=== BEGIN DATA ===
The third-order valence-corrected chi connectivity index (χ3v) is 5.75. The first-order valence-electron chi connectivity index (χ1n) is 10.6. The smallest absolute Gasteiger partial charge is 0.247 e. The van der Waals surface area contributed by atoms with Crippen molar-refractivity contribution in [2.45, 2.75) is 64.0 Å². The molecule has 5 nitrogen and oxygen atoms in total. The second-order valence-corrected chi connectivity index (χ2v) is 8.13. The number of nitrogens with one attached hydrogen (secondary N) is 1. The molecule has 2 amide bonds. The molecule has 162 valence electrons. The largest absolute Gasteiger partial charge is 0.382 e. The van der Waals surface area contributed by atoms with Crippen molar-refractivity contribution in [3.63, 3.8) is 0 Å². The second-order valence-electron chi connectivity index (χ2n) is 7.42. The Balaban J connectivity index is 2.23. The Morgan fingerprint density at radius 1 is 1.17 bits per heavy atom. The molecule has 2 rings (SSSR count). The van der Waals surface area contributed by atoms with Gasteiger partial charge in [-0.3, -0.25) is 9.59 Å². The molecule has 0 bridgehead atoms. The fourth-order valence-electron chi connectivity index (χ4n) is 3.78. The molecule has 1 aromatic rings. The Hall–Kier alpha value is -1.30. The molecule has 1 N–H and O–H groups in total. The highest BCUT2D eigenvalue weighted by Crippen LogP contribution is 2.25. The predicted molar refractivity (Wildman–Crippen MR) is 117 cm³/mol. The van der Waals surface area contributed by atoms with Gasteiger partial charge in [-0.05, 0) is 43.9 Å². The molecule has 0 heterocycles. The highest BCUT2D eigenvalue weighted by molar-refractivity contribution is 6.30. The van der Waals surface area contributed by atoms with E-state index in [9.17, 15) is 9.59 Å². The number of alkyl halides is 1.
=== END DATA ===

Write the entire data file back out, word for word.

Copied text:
The third-order valence-corrected chi connectivity index (χ3v) is 5.75. The first-order valence-electron chi connectivity index (χ1n) is 10.6. The smallest absolute Gasteiger partial charge is 0.247 e. The van der Waals surface area contributed by atoms with Crippen molar-refractivity contribution in [2.45, 2.75) is 64.0 Å². The molecule has 5 nitrogen and oxygen atoms in total. The second-order valence-corrected chi connectivity index (χ2v) is 8.13. The number of nitrogens with one attached hydrogen (secondary N) is 1. The molecule has 2 amide bonds. The molecule has 162 valence electrons. The largest absolute Gasteiger partial charge is 0.382 e. The van der Waals surface area contributed by atoms with Crippen molar-refractivity contribution in [3.63, 3.8) is 0 Å². The second-order valence-electron chi connectivity index (χ2n) is 7.42. The Balaban J connectivity index is 2.23. The Morgan fingerprint density at radius 1 is 1.17 bits per heavy atom. The molecule has 2 rings (SSSR count). The van der Waals surface area contributed by atoms with Gasteiger partial charge in [-0.3, -0.25) is 9.59 Å². The molecule has 0 bridgehead atoms. The fourth-order valence-electron chi connectivity index (χ4n) is 3.78. The molecule has 1 aromatic rings. The Hall–Kier alpha value is -1.30. The molecule has 1 N–H and O–H groups in total. The highest BCUT2D eigenvalue weighted by Crippen LogP contribution is 2.25. The predicted molar refractivity (Wildman–Crippen MR) is 117 cm³/mol. The van der Waals surface area contributed by atoms with Gasteiger partial charge in [-0.05, 0) is 43.9 Å². The molecule has 0 heterocycles. The highest BCUT2D eigenvalue weighted by molar-refractivity contribution is 6.30. The van der Waals surface area contributed by atoms with E-state index in [9.17, 15) is 9.59 Å². The number of alkyl halides is 1.